21. Peter in Canberra says:

    Thank you Father for the admonition to not raise the flag [to the top of the flagpole] but to simply lift the chasuble in a decorous way.
    I hope your words are heard and followed.

  22. JamesM says:

    Father, when it comes to lifting the chasuble the guide I was given was “not to show the lining”

  23. (X)MCCLXIII says:

    Surely most theologians agree that the side of the lancing does not affect validity?

  24. Atra Dicenda, Rubra Agenda says:

    The lifting of the vestments by the servers at the Elevation has always reminded be of Exodus 17 when Moses’ intervention led to Israel’s defeat of the Amalekites (Exodus 11:8-13):

    “And Amalec came, and fought against Israel in Raphidim. And Moses said to Josue: Choose out men: and go out and fight against Amalec: to morrow I will stand on the top of the hill having the rod of God in my hand. Josue did as Moses had spoken, and he fought against Amalec; but Moses, and Aaron, and Hur went up upon the top of the hill. And when Moses lifted up his hands, Israel overcame: but if he let them down a little, Amalec overcame. And Moses’ hands were heavy: so they took a stone, and put under him, and he sat on it: and Aaron and Hur stayed up his hands on both sides. And it came to pass that his hands were not weary until sunset. And Josue put Amalec and his people to flight, by the edge of the sword. “

  25. Stephen Matthew says:

    I can attest that catching the hem of an alb with your toe while ascending steps can be a serious issue, particularly if these steps are steep, and very much so if you are bearing a rather large and nearly too heavy to carry Paschal candle. Lest disaster follow immediately, I determined that to be a fine spot to stop, turn around, elevate the candle, and intone the first “Light of Christ”, thereafter taking great care not to catch the alb under my toe. I doubt that even the most studious of servers would ever have thought to lift the hem for a non-cleric carrying a heavy liturgical object up steps.

    What I mean by all this is, that being these are practical measures not covered by any rubric, it would be most sensible in making use of such actions when it is of real benefit. In both forms of the mass priests regularly go up steps, and regularly genuflect, and occasionally kneel, and it would be quite wise for the servers to attend to the priests, and if possible the deacons, and at times even lesser persons carrying out some liturgical ministry. Better many short baroque chasubles should go unraised if in the exchange a few clerics can be prevented from planting themselves face first into a concrete step during a procession or some such.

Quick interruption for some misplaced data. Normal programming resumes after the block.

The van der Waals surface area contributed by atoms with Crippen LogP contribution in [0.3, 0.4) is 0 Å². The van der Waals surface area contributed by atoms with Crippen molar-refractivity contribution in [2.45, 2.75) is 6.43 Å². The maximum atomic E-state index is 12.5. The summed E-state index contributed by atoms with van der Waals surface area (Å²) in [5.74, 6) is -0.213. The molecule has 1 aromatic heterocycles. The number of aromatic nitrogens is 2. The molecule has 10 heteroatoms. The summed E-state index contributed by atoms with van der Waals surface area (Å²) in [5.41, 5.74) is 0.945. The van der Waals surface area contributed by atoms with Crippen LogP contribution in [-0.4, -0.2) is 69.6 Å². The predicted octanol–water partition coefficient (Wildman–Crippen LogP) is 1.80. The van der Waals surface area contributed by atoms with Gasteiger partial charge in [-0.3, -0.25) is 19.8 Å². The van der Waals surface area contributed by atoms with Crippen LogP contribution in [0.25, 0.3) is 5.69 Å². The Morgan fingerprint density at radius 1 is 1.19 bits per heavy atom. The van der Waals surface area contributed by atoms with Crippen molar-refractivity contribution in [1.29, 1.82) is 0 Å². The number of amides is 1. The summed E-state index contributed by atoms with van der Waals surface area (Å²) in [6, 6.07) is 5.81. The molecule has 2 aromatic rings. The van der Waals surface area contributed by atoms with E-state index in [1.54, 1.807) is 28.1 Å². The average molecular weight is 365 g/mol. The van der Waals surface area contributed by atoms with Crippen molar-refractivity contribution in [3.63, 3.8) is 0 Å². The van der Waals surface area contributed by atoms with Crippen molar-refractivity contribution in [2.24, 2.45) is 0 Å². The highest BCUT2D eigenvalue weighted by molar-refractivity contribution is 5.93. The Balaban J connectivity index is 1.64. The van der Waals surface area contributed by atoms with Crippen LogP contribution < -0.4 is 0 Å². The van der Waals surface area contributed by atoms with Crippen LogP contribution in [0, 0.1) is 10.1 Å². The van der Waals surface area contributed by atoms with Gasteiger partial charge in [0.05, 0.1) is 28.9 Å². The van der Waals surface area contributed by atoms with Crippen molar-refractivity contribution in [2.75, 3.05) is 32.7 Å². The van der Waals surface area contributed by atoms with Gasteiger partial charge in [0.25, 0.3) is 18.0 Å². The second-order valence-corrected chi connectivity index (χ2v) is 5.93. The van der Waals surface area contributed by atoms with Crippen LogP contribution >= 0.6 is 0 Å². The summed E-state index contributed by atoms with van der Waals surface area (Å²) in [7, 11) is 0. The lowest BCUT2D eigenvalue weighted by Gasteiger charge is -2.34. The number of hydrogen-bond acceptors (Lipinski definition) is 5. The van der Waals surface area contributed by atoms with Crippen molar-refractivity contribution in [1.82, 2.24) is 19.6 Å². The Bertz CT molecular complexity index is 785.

The lack of servers (or lower clergy) attending to these things has led to a trend in many parts of wearing albs that are far too short (or perhaps gathering up a large amount of the length with the cincture), with not just the shoes, nor even the cuffs, but a good bit of pant leg sticking out below (or, more horrifying, no sign of pants but quite some length of socks, suggesting the priest is either in shorts or…). Then in imitation of this some fashion conscious female servers take it a little farther and you start having servers showing a good bit of leg and making the alb into some sort of just past the knee skirt or dress. This will not do. It all starts with refusing these older courtesies even when it serves an immediate practical purpose, and ends up compromising the dignity of more than a few involved, thus undermining the dignity of the liturgy.

  26. Andkaras says:

    I would like to begin using the term ” smarticus pantsicus ” in regular conversation,being mildly entertained by it ,. I am however concerned that one of those smartici pantici may attempt to confront me with the uncomfortable assertion that I am using “made up” Latin. Should I research the term more thoroughly, or shall I through caution to the wind ,have my fun, and if confronted,simply be grateful that I have encountered a person who actually knows Latin?

  27. jasoncpetty says:

    no sign of pants but quite some length of socks, suggesting the priest is either in shorts or…

    Funny story: a priest training several of us to serve Low Mass, instructing on the issue of lifting the chasuble during the elevations, was not at all prepared for an over-zealous server lifting the back of Father’s cassock while Father demonstrated a mock-elevation. We were all treated to a hilarious view of Father’s black socks and hairy legs. Chuckles all around, Father included.

  28. John F. says:

    RE: Fr. Smarticus Panticus – When these smart pants types try to prove what the can do or what they know they need to realize all succeed in doing is showing off how much they can’t do or don’t know

  29. I have wondered if lifting the chasuble was a sign of reverence for the kingship of Christ just like one would lift the train of a king in procession.